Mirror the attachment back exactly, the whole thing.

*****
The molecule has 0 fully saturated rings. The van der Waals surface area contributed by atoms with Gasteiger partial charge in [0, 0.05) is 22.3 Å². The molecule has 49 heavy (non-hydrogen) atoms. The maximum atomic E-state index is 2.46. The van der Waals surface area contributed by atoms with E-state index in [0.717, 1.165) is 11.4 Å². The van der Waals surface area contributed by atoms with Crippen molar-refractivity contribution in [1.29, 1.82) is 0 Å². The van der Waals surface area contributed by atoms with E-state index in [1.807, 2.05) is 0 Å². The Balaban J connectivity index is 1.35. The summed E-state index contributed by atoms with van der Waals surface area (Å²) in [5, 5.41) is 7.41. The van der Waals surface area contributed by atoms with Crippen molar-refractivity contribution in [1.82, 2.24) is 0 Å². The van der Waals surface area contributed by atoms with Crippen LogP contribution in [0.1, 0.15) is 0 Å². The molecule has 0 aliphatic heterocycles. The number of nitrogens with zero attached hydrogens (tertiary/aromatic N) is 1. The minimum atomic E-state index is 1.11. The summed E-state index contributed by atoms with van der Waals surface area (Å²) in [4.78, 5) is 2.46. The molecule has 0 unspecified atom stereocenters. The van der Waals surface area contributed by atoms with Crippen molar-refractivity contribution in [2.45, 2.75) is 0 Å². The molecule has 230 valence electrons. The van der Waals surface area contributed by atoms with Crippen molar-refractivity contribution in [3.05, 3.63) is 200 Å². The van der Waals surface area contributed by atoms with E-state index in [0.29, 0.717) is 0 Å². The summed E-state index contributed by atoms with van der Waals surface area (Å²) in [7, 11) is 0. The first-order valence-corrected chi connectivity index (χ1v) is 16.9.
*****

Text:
The molecule has 0 fully saturated rings. The van der Waals surface area contributed by atoms with Gasteiger partial charge in [0, 0.05) is 22.3 Å². The molecule has 49 heavy (non-hydrogen) atoms. The maximum atomic E-state index is 2.46. The van der Waals surface area contributed by atoms with E-state index in [0.717, 1.165) is 11.4 Å². The van der Waals surface area contributed by atoms with Crippen molar-refractivity contribution in [1.29, 1.82) is 0 Å². The van der Waals surface area contributed by atoms with E-state index in [1.807, 2.05) is 0 Å². The Balaban J connectivity index is 1.35. The summed E-state index contributed by atoms with van der Waals surface area (Å²) in [5, 5.41) is 7.41. The van der Waals surface area contributed by atoms with Crippen molar-refractivity contribution in [1.82, 2.24) is 0 Å². The van der Waals surface area contributed by atoms with Crippen LogP contribution in [0.1, 0.15) is 0 Å². The molecule has 0 aliphatic heterocycles. The number of nitrogens with zero attached hydrogens (tertiary/aromatic N) is 1. The minimum atomic E-state index is 1.11. The summed E-state index contributed by atoms with van der Waals surface area (Å²) in [4.78, 5) is 2.46. The molecule has 0 unspecified atom stereocenters. The van der Waals surface area contributed by atoms with Crippen molar-refractivity contribution in [2.45, 2.75) is 0 Å². The molecule has 230 valence electrons. The van der Waals surface area contributed by atoms with Crippen molar-refractivity contribution in [3.05, 3.63) is 200 Å². The van der Waals surface area contributed by atoms with E-state index in [0.29, 0.717) is 0 Å². The summed E-state index contributed by atoms with van der Waals surface area (Å²) in [7, 11) is 0. The first-order valence-corrected chi connectivity index (χ1v) is 16.9.